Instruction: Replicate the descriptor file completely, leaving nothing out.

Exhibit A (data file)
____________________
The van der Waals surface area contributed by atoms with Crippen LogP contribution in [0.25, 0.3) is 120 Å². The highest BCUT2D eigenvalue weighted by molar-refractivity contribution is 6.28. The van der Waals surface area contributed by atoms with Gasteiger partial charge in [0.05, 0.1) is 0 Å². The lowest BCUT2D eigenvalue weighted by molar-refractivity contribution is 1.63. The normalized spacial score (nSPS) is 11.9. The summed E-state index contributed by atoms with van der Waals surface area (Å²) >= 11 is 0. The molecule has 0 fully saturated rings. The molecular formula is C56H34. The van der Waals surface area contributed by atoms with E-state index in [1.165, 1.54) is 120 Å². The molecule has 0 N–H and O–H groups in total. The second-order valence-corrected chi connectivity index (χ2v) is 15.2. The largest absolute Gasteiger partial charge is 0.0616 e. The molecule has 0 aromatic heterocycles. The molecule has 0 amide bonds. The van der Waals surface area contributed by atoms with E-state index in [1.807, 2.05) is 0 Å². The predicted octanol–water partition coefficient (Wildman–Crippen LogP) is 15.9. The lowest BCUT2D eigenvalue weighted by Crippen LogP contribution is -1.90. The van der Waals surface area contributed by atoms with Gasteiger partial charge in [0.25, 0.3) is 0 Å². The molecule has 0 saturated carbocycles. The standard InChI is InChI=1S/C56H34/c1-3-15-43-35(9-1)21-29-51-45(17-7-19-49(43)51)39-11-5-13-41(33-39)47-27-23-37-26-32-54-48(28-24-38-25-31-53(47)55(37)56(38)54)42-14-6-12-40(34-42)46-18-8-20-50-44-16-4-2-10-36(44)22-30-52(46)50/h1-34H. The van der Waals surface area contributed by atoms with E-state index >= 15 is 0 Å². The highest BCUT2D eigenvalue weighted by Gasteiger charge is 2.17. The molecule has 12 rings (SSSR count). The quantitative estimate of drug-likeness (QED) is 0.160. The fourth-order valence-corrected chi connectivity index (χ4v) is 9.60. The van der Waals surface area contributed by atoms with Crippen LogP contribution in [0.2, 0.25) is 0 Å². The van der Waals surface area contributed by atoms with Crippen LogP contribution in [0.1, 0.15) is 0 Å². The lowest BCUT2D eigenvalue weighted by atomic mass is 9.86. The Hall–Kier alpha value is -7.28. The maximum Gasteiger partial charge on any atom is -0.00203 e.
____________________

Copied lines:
The van der Waals surface area contributed by atoms with Crippen LogP contribution in [0.25, 0.3) is 120 Å². The highest BCUT2D eigenvalue weighted by molar-refractivity contribution is 6.28. The van der Waals surface area contributed by atoms with Gasteiger partial charge in [0.05, 0.1) is 0 Å². The lowest BCUT2D eigenvalue weighted by molar-refractivity contribution is 1.63. The normalized spacial score (nSPS) is 11.9. The summed E-state index contributed by atoms with van der Waals surface area (Å²) >= 11 is 0. The molecule has 0 fully saturated rings. The molecular formula is C56H34. The van der Waals surface area contributed by atoms with E-state index in [1.165, 1.54) is 120 Å². The molecule has 0 N–H and O–H groups in total. The second-order valence-corrected chi connectivity index (χ2v) is 15.2. The largest absolute Gasteiger partial charge is 0.0616 e. The molecule has 0 aromatic heterocycles. The molecule has 0 amide bonds. The van der Waals surface area contributed by atoms with E-state index in [1.807, 2.05) is 0 Å². The predicted octanol–water partition coefficient (Wildman–Crippen LogP) is 15.9. The lowest BCUT2D eigenvalue weighted by Crippen LogP contribution is -1.90. The van der Waals surface area contributed by atoms with Gasteiger partial charge in [0.25, 0.3) is 0 Å². The molecule has 0 saturated carbocycles. The standard InChI is InChI=1S/C56H34/c1-3-15-43-35(9-1)21-29-51-45(17-7-19-49(43)51)39-11-5-13-41(33-39)47-27-23-37-26-32-54-48(28-24-38-25-31-53(47)55(37)56(38)54)42-14-6-12-40(34-42)46-18-8-20-50-44-16-4-2-10-36(44)22-30-52(46)50/h1-34H. The van der Waals surface area contributed by atoms with E-state index >= 15 is 0 Å². The highest BCUT2D eigenvalue weighted by Gasteiger charge is 2.17. The molecule has 12 rings (SSSR count). The quantitative estimate of drug-likeness (QED) is 0.160. The fourth-order valence-corrected chi connectivity index (χ4v) is 9.60. The van der Waals surface area contributed by atoms with Crippen LogP contribution in [0.2, 0.25) is 0 Å². The van der Waals surface area contributed by atoms with Crippen LogP contribution in [0.1, 0.15) is 0 Å². The lowest BCUT2D eigenvalue weighted by atomic mass is 9.86. The Hall–Kier alpha value is -7.28. The maximum Gasteiger partial charge on any atom is -0.00203 e.